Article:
New to owner Emanuele Bianchi, of Chicago, Illinois, is the 2015-built Tartan 101, Red Hot Caribe, which Bianchi describes as a 33-foot high performance fractional sloop with a very generous carbon rig powered by top notch North Sails.

“We are a mix of fun, avid sailors, mostly based in the Great Lakes, peppered with East and West Coast, Canadian and European flavor,” he says. “Our team is comprised of a group of highly competitive, qualified amateurs with broad experience that includes a mix of ocean, buoy, medium to long distance and one-design sailboat racing. STIR 2018 will be one of the highlights of a season spend enjoying fun island-hopping deliveries as we explore the beauty of the Caribbean.”

Back after a year’s hiatus is STIR 2016 racing class winners, Puerto Rico’s Jonathan Lipuscek and his team aboard a new Dark Star.

“The new Dark Star is a recently purchased McConaghy 38, which is larger and faster than the previous Dark Star, a J/105,” explains Rafael ‘Rafi’ Martinez, who like many of the team’s crew have raced in STIR since the early 1990s.” Our core crew will remain the same and we are pumped to see what this boat can do in the Caribbean trade winds.”
Photo: Rob Butler’s former J/88 Touch2Play races in STIR 2017. Butler will be back for 2018 on his new yet same-named, Reflex 38. Credit: Dean Barnes.


It’s Back to the Good Old Days of Caribbean Racing! 45th St. Thomas International Regatta Set for March 23-25, 2018

St. Thomas, US Virgin Islands. If you enjoyed Caribbean racing in the 1970s and 1980s – or heard the stories and wished you were there – this year’s St. Thomas International Regatta (STIR), set for March 23-25, 2018, is the place to be!

After some tough soul searching, STIR organizers at the host St. Thomas Yacht Club realized it will be unfair to promise a full-scale regatta without our dock and deck covering. So, the next best thing was to roll back the clock to a simpler era.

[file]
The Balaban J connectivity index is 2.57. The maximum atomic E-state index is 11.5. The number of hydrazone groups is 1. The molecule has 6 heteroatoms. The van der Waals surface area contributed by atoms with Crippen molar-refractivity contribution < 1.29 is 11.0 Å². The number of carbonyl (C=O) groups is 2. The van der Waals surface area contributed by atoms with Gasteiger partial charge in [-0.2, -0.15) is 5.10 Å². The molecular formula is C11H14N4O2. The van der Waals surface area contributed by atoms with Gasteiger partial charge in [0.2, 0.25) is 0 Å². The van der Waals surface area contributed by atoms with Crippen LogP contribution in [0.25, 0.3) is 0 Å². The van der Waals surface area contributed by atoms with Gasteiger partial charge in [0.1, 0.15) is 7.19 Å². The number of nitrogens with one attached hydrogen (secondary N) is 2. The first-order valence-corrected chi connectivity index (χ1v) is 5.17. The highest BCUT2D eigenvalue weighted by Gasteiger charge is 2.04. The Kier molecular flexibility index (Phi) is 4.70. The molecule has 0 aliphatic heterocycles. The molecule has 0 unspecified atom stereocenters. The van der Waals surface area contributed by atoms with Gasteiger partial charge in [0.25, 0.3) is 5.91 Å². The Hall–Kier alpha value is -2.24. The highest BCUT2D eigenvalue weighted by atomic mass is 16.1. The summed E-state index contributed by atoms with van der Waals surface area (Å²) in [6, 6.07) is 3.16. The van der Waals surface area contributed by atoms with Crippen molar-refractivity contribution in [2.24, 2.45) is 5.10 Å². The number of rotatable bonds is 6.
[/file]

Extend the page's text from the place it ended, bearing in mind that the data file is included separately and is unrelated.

“It’s all about simpler times, more fun, no worries and a chance to just come and enjoy the sailing,” says regatta director, Bill Canfield, who has been involved in STIR for all but one of its 45 years and can attest to the great laidback low-key island vibe in the early years. “We will of course offer wonderful sailing ‘around the rocks’, with our veteran PROs, great beach parties, cold rum and hot music.”

STIR 2018 invites CSA (Caribbean Sailing Association-handicap rule) racing, cruising and bareboat classes; Multihull, Beach Cats and One-Design classes with a minimum length of 20 feet. The hot, hot, hot class will be the one-design IC 24’s with over 20 vessels expected on the start line and as many as 12 races over three days.

BYOB or Charter 

Bring you own boat or charter! Chartering especially makes it easy to fly in, jump on a race-ready yacht and set sail!

 

*          St. Thomas Sailing Center

            Yachts: IC24s

            Charter: By the Yacht

            Contact: Dave Franzel, (340) 714-4173, stycsailingcenter@gmail.com,

www.stsc.styc.club

 

*          Caribbean Races

           Yachts: J/120 (J-aguar) and Kiwi 35 (Wild Devil)
           Charter: By Yacht or by Crew Spot
            Contact: Ben Jelic, (721) 527-5006, mrbenjelic@gmail.com,

www.caribbeanraces.com

 

*          OnDeck Racing

           Yachts: Beneteau 40.7 (Ortac) and Farr 65 (Spirit of Juno)
           Charter: By Yacht or by Crew Spot
           Contact: Peter Anthony, (268) 562-6696, antigua@ondecksailing.com,

www.ondecksailing.com

 

*          Caribbean Yacht Racing Ltd.

Yachts: J/122 (El Ocaso)
Charter: By Yacht
Contact: Bob Hillier, USA +1 (262) 216-5967; St. Maarten +1 (721) 586-4900, bob@caribbeanyachtracing.comwww.caribbeanyachtracing.com

 

*          J122 Experience

           Yachts: J122 (Noisy Oyster)
           Charter: By Yacht or with First Mate
           Contact: Olivier Parchet, +41 79 297 46 81, oparchet@pebble-home.com,
           www.J122experience.com

 

50% Discount on Registration 

In keeping with the simpler old-time theme, even the entry fees for STIR 2018 have been rolled back a few decades. Register and pay in full for only US $150 between now and 1700 AST January 31, 2018. Entry fees increase to US $300 between February 1 and March 20, 2018. Registration for IC24s: US $200, Beach Cats: $200

For assistance with accommodations, please Email: stycisv@gmail.com